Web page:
Predators not panicking in midst of worst skid this season

NASHVILLE, Tenn. (AP) No longer do the Nashville Predators sit atop the NHL standings, mired in a five-game skid - their worst this season.

Yet the Predators see this slide as a chance to improve on some weaknesses while continuing their chase for home-ice advantage in the playoffs.

''It's a lot better going through this right now than it would be five games before the playoffs and not be able to correct anything before the playoffs,'' captain Shea Weber said Friday. ''Definitely something I think that's probably good for us. We've had a little bit of adversity early on, but I think this this is obviously the biggest challenge we've had yet.''

The Predators had been cruising under first-year coach Peter Laviolette not even losing consecutive games in regulation until this stretch.

They still rank second both in the NHL and in the Western Conference behind Anaheim with 89 points, but their lead atop the Central Division is much more precarious. Both St. Louis, four points back, and Chicago, eight back, have two games in hand. But they still are the NHL's best on home ice with a 26-6-1 record.

This skid is testing that home advantage. They have lost three straight in Nashville, a skid that started Feb. 26 against Minnesota and Detroit and continued Thursday night with a 4-3 loss to the Islanders. Laviolette noted the Predators actually haven't played their best over the past 10 games where Nashville is 3-6-1.

The Predators have allowed the first goal in each of the last 10. They've also struggled with some mental mistakes, giving up odd-man rushes and opportunities. Nashville has played 20 games in 36 days through Tuesday, tying the Predators with Florida as the busiest teams since the All-Star break, and Nashville wraps up its fourth game in six days Saturday hosting Winnipeg.

Laviolette said that has limited practice time to fix any issues that crop up.

''There's no question I think playing a certain amount of games can take a toll on you physically,'' Laviolette said. ''A team that plays a high up-tempo style there has to be gas in the tank to do that. It'd be more conducive to do that with guys having a period of rest. So yeah the schedule can help us when we get to that point. We're still at the end of four in six (days) here.''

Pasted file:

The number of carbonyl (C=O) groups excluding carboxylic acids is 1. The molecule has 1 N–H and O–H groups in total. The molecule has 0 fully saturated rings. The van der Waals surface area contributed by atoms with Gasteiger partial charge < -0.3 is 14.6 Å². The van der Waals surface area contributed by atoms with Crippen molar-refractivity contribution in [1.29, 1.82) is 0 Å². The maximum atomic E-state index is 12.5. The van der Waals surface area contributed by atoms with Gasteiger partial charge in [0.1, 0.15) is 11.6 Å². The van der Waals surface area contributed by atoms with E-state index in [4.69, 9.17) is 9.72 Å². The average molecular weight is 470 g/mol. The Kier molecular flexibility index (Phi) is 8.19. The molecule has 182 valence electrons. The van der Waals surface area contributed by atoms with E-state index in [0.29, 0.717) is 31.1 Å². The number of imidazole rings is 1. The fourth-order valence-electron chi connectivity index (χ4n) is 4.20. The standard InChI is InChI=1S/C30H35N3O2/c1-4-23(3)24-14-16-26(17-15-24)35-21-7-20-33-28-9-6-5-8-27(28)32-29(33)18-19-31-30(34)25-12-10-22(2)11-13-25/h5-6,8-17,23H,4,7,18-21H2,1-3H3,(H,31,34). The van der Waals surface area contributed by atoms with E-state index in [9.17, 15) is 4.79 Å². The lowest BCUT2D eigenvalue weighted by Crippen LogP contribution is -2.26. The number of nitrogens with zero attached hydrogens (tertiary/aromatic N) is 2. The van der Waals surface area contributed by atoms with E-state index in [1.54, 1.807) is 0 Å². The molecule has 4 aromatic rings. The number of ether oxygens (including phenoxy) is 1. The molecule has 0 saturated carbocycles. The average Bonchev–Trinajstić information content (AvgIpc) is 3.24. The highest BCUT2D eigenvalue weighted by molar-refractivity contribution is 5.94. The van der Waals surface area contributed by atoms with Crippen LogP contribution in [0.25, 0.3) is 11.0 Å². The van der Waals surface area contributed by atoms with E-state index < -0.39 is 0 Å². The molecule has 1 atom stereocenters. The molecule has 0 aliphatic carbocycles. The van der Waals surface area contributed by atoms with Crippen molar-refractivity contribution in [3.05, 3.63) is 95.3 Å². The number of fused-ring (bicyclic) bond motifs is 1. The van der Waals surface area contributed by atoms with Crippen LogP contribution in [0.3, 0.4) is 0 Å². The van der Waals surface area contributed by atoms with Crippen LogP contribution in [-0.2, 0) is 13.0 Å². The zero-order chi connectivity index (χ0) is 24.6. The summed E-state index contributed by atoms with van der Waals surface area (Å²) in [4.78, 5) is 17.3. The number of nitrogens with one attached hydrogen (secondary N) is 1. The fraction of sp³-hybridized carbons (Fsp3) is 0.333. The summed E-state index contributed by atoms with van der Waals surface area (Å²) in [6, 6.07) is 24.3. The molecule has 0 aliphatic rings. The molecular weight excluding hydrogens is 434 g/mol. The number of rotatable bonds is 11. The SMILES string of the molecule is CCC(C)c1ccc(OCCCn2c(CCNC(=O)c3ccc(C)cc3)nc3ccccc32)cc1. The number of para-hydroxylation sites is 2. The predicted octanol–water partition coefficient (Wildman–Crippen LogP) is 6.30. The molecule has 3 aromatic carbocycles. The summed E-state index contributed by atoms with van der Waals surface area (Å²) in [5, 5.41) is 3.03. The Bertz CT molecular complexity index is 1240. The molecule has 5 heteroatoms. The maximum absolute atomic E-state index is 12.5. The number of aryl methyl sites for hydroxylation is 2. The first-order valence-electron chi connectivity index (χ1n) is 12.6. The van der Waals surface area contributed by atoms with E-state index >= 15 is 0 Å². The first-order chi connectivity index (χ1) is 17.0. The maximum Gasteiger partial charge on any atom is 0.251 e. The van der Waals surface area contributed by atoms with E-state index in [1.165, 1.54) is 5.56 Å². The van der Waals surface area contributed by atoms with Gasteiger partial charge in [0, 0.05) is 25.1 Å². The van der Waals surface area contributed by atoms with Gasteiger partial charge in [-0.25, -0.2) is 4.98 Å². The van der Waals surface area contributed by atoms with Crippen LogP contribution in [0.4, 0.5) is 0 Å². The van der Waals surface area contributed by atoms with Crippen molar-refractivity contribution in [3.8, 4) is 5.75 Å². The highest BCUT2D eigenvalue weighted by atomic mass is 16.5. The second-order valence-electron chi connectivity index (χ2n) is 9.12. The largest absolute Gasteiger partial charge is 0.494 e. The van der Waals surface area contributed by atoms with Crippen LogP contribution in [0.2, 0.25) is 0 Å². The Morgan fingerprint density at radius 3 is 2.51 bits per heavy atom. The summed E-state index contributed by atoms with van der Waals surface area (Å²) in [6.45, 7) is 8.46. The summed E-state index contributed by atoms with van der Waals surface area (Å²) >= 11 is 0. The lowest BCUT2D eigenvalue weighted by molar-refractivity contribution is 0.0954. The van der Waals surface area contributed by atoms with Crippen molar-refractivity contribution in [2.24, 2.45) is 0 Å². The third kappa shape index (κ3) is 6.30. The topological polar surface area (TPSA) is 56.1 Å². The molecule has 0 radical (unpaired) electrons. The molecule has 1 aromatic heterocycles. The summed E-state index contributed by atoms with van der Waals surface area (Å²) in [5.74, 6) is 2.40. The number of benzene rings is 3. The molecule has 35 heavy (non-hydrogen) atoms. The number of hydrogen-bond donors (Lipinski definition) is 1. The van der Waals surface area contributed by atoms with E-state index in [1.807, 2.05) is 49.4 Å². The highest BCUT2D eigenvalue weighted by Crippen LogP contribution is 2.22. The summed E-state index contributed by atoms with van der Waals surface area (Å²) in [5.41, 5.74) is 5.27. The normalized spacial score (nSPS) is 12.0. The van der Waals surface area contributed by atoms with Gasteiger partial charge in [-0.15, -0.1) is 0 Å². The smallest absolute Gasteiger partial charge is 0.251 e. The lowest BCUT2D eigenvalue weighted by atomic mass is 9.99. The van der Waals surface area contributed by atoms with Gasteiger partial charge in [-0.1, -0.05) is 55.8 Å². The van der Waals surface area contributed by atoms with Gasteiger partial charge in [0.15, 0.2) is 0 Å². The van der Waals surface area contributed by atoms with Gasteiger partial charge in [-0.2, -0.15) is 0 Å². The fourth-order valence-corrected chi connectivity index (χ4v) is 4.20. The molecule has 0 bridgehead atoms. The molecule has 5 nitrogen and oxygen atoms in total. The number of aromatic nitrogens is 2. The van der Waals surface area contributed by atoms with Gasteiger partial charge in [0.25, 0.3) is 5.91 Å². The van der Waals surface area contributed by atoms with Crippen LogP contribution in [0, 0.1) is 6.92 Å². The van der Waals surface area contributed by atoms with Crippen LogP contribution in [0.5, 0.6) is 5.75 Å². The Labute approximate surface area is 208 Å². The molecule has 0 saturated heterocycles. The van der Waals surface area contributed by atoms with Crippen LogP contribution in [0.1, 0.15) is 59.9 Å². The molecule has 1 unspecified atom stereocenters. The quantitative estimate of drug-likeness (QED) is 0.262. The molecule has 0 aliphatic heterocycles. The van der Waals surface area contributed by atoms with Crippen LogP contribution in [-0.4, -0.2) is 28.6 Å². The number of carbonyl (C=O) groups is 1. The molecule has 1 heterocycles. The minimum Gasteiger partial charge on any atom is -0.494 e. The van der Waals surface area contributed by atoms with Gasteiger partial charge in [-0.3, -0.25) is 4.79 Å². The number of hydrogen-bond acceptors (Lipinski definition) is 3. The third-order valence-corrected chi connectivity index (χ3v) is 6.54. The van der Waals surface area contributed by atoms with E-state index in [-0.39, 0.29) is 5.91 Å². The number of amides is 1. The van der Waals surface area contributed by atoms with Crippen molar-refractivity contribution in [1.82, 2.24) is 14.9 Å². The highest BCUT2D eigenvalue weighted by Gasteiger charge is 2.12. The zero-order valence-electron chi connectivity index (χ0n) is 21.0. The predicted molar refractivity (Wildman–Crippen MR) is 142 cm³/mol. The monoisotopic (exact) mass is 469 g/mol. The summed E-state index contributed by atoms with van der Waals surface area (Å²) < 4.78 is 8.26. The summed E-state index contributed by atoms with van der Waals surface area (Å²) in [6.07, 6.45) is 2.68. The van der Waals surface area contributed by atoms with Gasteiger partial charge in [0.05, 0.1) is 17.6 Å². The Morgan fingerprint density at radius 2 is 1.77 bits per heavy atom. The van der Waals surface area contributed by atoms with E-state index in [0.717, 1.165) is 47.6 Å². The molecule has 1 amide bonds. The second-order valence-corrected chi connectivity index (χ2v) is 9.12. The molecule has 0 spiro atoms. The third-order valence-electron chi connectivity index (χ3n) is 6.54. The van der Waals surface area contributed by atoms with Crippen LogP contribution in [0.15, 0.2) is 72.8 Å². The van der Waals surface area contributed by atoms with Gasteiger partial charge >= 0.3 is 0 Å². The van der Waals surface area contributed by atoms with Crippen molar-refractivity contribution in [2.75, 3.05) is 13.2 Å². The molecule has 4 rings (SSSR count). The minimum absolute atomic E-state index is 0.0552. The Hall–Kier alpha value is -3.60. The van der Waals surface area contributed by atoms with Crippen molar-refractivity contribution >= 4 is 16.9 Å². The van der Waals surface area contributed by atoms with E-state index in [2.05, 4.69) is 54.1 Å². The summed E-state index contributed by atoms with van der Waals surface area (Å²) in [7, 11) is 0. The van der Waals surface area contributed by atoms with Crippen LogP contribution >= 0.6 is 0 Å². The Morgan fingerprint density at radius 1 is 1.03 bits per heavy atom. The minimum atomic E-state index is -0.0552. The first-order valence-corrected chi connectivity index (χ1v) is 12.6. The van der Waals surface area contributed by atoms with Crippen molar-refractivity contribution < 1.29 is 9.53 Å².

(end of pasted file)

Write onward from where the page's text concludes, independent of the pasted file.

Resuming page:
The schedule finally offers consecutive days off between games next week, the first for Nashville since Feb. 15 and 16.

''Rest always helps this time of the season,'' forward James Neal said. ''We're battling every night and especially right now teams are in playoff mode, and we need to match that. No matter what team you're playing, they're battling for a playoff spot or battling for a top spot. It's a race every night.''

The Predators now also are dealing with another injury. They announced Friday that left wing Eric Nystrom will miss four weeks with a lower-body injury for a team that lost goalie Pekka Rinne for three weeks around the All-Star break. Veteran forward Mike Fisher missed the first 21 games of the season recovering from an Achilles tendon injury last summer.

Laviolette said this offers others a chance to play. Taylor Beck and Calle Jarnkrok have been healthy scratches in recent games.

The Predators feel they should have won Thursday night after scoring twice in 31 seconds after trailing 3-1 in the third period. Fisher said teams can become complacent during the season and the Predators might have been guilty of that. He sees them getting back to how they've played most of this season.

''It's something for us to battle for home-ice advantage in the playoffs and all those types of things,'' Fisher said. ''You kind of reflect on your game and things you have to do personally and as a group. When you do that, in the end you can only be better.''

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